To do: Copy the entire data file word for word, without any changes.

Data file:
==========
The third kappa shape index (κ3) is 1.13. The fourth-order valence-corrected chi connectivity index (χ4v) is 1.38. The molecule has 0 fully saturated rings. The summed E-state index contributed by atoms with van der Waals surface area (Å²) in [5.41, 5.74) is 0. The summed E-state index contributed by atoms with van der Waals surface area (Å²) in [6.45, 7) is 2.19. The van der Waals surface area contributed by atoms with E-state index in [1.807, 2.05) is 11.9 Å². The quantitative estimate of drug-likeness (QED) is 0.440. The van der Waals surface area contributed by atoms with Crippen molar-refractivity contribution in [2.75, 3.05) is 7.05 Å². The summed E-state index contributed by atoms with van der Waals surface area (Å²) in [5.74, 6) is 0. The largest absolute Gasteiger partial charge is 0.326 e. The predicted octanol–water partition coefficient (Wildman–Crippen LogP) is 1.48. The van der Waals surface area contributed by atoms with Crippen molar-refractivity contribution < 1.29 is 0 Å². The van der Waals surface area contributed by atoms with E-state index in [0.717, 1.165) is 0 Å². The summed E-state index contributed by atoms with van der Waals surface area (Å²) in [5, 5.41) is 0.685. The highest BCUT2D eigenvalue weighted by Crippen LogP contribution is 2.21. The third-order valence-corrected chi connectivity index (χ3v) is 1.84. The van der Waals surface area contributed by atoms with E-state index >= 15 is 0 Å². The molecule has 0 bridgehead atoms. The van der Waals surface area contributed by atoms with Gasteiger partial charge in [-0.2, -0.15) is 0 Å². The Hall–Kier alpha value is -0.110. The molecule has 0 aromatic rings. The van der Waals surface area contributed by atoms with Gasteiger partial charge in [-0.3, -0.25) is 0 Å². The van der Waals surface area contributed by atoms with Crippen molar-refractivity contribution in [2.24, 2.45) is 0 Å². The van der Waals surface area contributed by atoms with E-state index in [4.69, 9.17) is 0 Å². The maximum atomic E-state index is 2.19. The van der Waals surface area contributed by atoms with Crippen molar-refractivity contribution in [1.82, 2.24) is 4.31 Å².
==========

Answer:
The third kappa shape index (κ3) is 1.13. The fourth-order valence-corrected chi connectivity index (χ4v) is 1.38. The molecule has 0 fully saturated rings. The summed E-state index contributed by atoms with van der Waals surface area (Å²) in [5.41, 5.74) is 0. The summed E-state index contributed by atoms with van der Waals surface area (Å²) in [6.45, 7) is 2.19. The van der Waals surface area contributed by atoms with E-state index in [1.807, 2.05) is 11.9 Å². The quantitative estimate of drug-likeness (QED) is 0.440. The van der Waals surface area contributed by atoms with Crippen molar-refractivity contribution in [2.75, 3.05) is 7.05 Å². The summed E-state index contributed by atoms with van der Waals surface area (Å²) in [5.74, 6) is 0. The largest absolute Gasteiger partial charge is 0.326 e. The predicted octanol–water partition coefficient (Wildman–Crippen LogP) is 1.48. The van der Waals surface area contributed by atoms with Crippen molar-refractivity contribution < 1.29 is 0 Å². The van der Waals surface area contributed by atoms with E-state index in [0.717, 1.165) is 0 Å². The summed E-state index contributed by atoms with van der Waals surface area (Å²) in [5, 5.41) is 0.685. The highest BCUT2D eigenvalue weighted by Crippen LogP contribution is 2.21. The third-order valence-corrected chi connectivity index (χ3v) is 1.84. The van der Waals surface area contributed by atoms with E-state index >= 15 is 0 Å². The molecule has 0 bridgehead atoms. The van der Waals surface area contributed by atoms with Gasteiger partial charge in [-0.2, -0.15) is 0 Å². The Hall–Kier alpha value is -0.110. The molecule has 0 aromatic rings. The van der Waals surface area contributed by atoms with Gasteiger partial charge in [-0.3, -0.25) is 0 Å². The van der Waals surface area contributed by atoms with Crippen molar-refractivity contribution in [2.24, 2.45) is 0 Å². The van der Waals surface area contributed by atoms with E-state index in [4.69, 9.17) is 0 Å². The maximum atomic E-state index is 2.19. The van der Waals surface area contributed by atoms with Crippen molar-refractivity contribution in [1.82, 2.24) is 4.31 Å².